Librarians from the Science & Engineering Information Center in the Silverman Library will offer a special service to students and faculty during the first two weeks of the fall semester. From 11:00am to 5:00pm Monday through Friday, science and engineering librarians are available at the library entrance to answer your questions and introduce themselves and their research assistance services to you. Stop by to learn more about UB’s outstanding resources and services and to meet the experts!
Science & Engineering Information News
Archive for the ‘News’ Category
A new exhibit, Scientific Illustration: The Art of Looking, is on view through the Fall semester in the Science & Engineering Information Center on the 2nd floor of Silverman Library.
The exhibit follows the scientist’s gaze by looking not only at what early scientists looked at, but how they visually recorded what they saw, often creating arresting works of art in the process and providing insights into the way they thought.
As Brian J. Ford in his book, Images of Science: A History of Scientific Illustration notes, the purpose of scientific illustration is to describe and document as well as instruct, but it also serves to record the state of human understanding.
The UB Libraries are no longer subscribing to the U.S. and European patent files on the Engineering Village search platform. Instead, we are recommending that you use one of the free systems listed below for full-text patent searching. These provide the same full-text patent coverage in addition to having built-in tools for analyzing the results of your patent searches:
- The European Patent Office World Patents database at Espacenet: http://worldwide.espacenet.com/, which includes U.S. patents as well as patents from some 80+ other patent-granting countries and entities. A complete list is available at www.epo.org/gpdc; an online tutorial is available at: http://application.epo.org/wbt/espacenet/assistant.php?lg=en
- The World Intellectual Property Office (WIPO) PATENTSCOPE database: http://www.wipo.int/patentscope/en/ A listing of the countries (including the U.S.) covered by PATENTSCOPE is available at: http://patentscope.wipo.int/search/en/help/data_coverage.jsf; a user guide for PATENTSCOPE is available at: http://www.wipo.int/export/sites/www/freepublications/en/patents/434/wipo_pub_l434_08.pdf
These resources are described in greater detail on our Patents web guide at: http://libweb.lib.buffalo.edu/guide/guide.asp?ID=137
The Electrochemical Society (ECS) has just announced that since the UB Libraries support a subscription to their journals, UB authors can publish their articles with the benefits of immediate open access at no charge for the rest of 2014. The open access article processing charge of $800 is completely waived. The full announcement is at: http://www.electrochem.org/oa/#apc.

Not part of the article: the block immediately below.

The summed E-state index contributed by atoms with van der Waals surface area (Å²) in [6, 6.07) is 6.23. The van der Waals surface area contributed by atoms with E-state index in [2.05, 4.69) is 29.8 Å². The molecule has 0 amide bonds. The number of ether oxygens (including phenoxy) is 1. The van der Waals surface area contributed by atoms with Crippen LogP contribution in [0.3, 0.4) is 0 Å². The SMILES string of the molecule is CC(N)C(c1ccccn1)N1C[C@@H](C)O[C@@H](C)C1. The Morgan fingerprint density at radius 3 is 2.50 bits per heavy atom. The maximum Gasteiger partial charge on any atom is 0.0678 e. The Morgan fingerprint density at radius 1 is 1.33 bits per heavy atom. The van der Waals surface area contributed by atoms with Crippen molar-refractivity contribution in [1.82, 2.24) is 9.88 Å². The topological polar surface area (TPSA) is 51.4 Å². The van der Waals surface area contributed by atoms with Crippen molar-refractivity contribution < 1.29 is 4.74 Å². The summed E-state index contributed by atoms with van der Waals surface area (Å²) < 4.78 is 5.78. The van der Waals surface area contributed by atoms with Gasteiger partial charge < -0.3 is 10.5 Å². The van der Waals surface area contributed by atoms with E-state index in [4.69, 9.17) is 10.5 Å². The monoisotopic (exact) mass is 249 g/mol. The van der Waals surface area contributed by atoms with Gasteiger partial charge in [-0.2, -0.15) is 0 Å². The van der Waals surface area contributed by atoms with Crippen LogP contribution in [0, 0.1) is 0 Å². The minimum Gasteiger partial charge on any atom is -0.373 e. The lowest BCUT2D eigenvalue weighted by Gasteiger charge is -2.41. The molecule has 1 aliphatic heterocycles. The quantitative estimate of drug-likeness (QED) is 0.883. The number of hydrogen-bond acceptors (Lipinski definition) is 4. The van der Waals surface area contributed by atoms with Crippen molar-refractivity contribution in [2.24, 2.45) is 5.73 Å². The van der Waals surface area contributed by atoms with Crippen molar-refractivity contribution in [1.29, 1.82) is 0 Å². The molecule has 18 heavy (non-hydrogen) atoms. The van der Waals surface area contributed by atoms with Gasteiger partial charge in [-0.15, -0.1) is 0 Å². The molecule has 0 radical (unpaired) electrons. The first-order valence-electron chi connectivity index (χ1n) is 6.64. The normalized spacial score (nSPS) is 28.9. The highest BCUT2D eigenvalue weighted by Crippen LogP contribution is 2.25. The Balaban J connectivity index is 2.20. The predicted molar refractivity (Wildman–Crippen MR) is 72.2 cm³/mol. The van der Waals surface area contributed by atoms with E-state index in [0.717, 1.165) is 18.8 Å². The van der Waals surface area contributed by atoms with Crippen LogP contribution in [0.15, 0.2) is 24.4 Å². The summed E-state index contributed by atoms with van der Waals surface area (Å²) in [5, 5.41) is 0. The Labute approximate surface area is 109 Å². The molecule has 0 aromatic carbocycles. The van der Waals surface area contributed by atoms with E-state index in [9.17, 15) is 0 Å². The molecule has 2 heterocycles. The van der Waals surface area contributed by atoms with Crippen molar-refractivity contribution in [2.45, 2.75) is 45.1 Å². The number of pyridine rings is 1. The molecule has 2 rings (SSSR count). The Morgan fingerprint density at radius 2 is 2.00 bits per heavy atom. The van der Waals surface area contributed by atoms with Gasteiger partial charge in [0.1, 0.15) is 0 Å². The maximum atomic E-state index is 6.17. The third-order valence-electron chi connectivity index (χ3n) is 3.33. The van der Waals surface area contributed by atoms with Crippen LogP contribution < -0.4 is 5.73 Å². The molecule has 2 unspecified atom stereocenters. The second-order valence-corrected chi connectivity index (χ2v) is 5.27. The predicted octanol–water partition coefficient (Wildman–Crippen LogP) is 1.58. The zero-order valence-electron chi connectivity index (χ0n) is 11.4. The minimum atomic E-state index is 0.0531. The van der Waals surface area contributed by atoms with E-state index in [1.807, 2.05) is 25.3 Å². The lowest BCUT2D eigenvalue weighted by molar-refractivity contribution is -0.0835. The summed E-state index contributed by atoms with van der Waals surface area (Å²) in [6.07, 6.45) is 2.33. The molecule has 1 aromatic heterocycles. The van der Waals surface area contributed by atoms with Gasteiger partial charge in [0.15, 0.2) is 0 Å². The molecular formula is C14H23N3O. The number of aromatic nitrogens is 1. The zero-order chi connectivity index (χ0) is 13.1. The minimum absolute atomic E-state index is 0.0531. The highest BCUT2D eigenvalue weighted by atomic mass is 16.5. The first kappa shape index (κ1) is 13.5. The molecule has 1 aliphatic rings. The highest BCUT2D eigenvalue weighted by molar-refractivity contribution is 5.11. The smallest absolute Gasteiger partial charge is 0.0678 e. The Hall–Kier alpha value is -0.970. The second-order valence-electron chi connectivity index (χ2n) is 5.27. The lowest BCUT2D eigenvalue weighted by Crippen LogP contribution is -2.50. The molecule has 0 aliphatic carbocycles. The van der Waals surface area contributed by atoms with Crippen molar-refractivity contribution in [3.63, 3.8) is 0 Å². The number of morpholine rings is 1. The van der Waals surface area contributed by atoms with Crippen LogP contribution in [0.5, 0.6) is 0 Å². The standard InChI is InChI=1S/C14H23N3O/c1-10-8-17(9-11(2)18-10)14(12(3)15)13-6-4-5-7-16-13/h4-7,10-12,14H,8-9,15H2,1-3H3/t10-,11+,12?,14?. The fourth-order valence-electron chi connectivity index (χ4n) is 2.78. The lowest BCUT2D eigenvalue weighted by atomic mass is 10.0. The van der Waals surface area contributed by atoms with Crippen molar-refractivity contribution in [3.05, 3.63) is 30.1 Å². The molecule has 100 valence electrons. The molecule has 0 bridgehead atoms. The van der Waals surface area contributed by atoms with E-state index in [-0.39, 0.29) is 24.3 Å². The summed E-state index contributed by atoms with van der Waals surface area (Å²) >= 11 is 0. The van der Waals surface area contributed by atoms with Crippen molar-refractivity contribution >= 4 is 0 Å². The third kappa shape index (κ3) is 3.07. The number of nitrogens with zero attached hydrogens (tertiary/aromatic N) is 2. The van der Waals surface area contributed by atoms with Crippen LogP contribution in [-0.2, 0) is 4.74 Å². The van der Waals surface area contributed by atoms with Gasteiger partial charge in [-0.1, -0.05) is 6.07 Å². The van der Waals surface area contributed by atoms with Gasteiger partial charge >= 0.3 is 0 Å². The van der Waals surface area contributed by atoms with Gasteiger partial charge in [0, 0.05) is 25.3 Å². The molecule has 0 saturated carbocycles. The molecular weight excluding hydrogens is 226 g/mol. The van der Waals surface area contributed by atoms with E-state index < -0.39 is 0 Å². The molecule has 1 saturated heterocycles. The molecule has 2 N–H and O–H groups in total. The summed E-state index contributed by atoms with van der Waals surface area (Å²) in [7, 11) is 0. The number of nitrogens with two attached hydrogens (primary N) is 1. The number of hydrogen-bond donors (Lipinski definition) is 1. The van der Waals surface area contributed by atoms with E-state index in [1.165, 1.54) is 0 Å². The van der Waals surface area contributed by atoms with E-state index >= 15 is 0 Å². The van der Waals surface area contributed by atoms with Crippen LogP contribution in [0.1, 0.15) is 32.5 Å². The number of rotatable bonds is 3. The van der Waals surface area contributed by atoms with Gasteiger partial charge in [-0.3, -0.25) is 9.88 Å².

Open access publishing enhances visibility, readership, and getting cited. This is becoming more and more crucial as citation metrics play an increasing role in the evaluation of scholarship (for better or worse). There is also the satisfaction of knowing that scholars in even the poorest countries in the world can access your research without subscription barriers.
Please contact a faculty librarian in the Science and Engineering Information Center if you have any questions about copyright, reserving rights to your work, open access publishing options, reputation of journals (especially when you receive unsolicited offers from an unfamiliar journal), publisher agreements, and article processing charges.
We had a lively Lunch n’ Learn session in the Science & Engineering Information Center in Silverman Library yesterday. The one-hour session was conducted by IEEE’s Ruth Wolfish and attended by about 30 UB students in electrical engineering and computer science. Students got a detailed overview of the IEEE Xplore database, including tips for using it not only for academic research but also for finding jobs. The session included lunch and prizes for the best questions.
Librarians Jill Hackenberg and Fred Stoss check in a student at the registration desk
Ruth Wolfish from IEEE demonstrates the IEEE Xplore database
Students attend library session on doing research in electrical engineering and computer science
Come for a Lunch n’ Learn conducted by the IEEE in the Silverman Library!
Registration is required.
WHEN: Tuesday, March 25th from 12 to 1pm.
WHAT: A one-hour session and demonstration conducted by IEEE staff that will teach you tips and tricks for using the IEEE Xplore database to not only research a topic but also to find jobs or impress potential employers in an interview. Additional topics covered will include how to save a search and set an alert, how to set up project folders and personalize your settings, how to find papers most cited by US and European patents, how to find papers 1 to 9 months prior to discovery via a Google search, and more.
WHERE: Science & Engineering Information Center, 2nd floor, Silverman Library, Capen Hall [back by the windows]
PRIZES: A variety of prizes will be given away during the session for the best questions.
REGISTRATION: Attendance is limited and registration is required; the deadline for registering is Tuesday, March 17th.
To register, send an email to Ruth Oberg in the Silverman Library at email@example.com by March 17th with the following information:
1. Your name: